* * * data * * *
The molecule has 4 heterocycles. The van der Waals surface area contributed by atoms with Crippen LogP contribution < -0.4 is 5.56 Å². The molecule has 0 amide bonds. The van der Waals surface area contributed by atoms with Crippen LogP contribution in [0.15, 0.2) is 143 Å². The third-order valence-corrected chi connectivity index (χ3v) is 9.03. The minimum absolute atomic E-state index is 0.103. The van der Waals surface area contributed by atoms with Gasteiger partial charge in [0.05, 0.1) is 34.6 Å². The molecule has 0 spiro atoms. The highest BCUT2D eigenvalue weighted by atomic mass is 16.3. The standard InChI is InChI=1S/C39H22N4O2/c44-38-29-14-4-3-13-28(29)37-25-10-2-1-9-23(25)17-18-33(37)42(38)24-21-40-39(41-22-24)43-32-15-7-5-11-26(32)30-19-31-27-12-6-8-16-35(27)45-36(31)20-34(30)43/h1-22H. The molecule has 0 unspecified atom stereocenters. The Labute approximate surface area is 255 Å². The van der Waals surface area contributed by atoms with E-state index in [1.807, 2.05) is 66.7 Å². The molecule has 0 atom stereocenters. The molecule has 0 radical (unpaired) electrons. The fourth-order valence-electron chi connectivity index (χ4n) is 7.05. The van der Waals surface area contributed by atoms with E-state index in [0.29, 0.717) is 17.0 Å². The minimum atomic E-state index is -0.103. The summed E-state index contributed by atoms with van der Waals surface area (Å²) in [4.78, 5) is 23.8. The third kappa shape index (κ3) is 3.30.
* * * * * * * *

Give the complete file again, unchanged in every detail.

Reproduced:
The molecule has 4 heterocycles. The van der Waals surface area contributed by atoms with Crippen LogP contribution < -0.4 is 5.56 Å². The molecule has 0 amide bonds. The van der Waals surface area contributed by atoms with Crippen LogP contribution in [0.15, 0.2) is 143 Å². The third-order valence-corrected chi connectivity index (χ3v) is 9.03. The minimum absolute atomic E-state index is 0.103. The van der Waals surface area contributed by atoms with Gasteiger partial charge in [0.05, 0.1) is 34.6 Å². The molecule has 0 spiro atoms. The highest BCUT2D eigenvalue weighted by atomic mass is 16.3. The standard InChI is InChI=1S/C39H22N4O2/c44-38-29-14-4-3-13-28(29)37-25-10-2-1-9-23(25)17-18-33(37)42(38)24-21-40-39(41-22-24)43-32-15-7-5-11-26(32)30-19-31-27-12-6-8-16-35(27)45-36(31)20-34(30)43/h1-22H. The molecule has 0 unspecified atom stereocenters. The Labute approximate surface area is 255 Å². The van der Waals surface area contributed by atoms with E-state index in [1.807, 2.05) is 66.7 Å². The molecule has 0 atom stereocenters. The molecule has 0 radical (unpaired) electrons. The fourth-order valence-electron chi connectivity index (χ4n) is 7.05. The van der Waals surface area contributed by atoms with E-state index in [0.29, 0.717) is 17.0 Å². The minimum atomic E-state index is -0.103. The summed E-state index contributed by atoms with van der Waals surface area (Å²) in [4.78, 5) is 23.8. The third kappa shape index (κ3) is 3.30.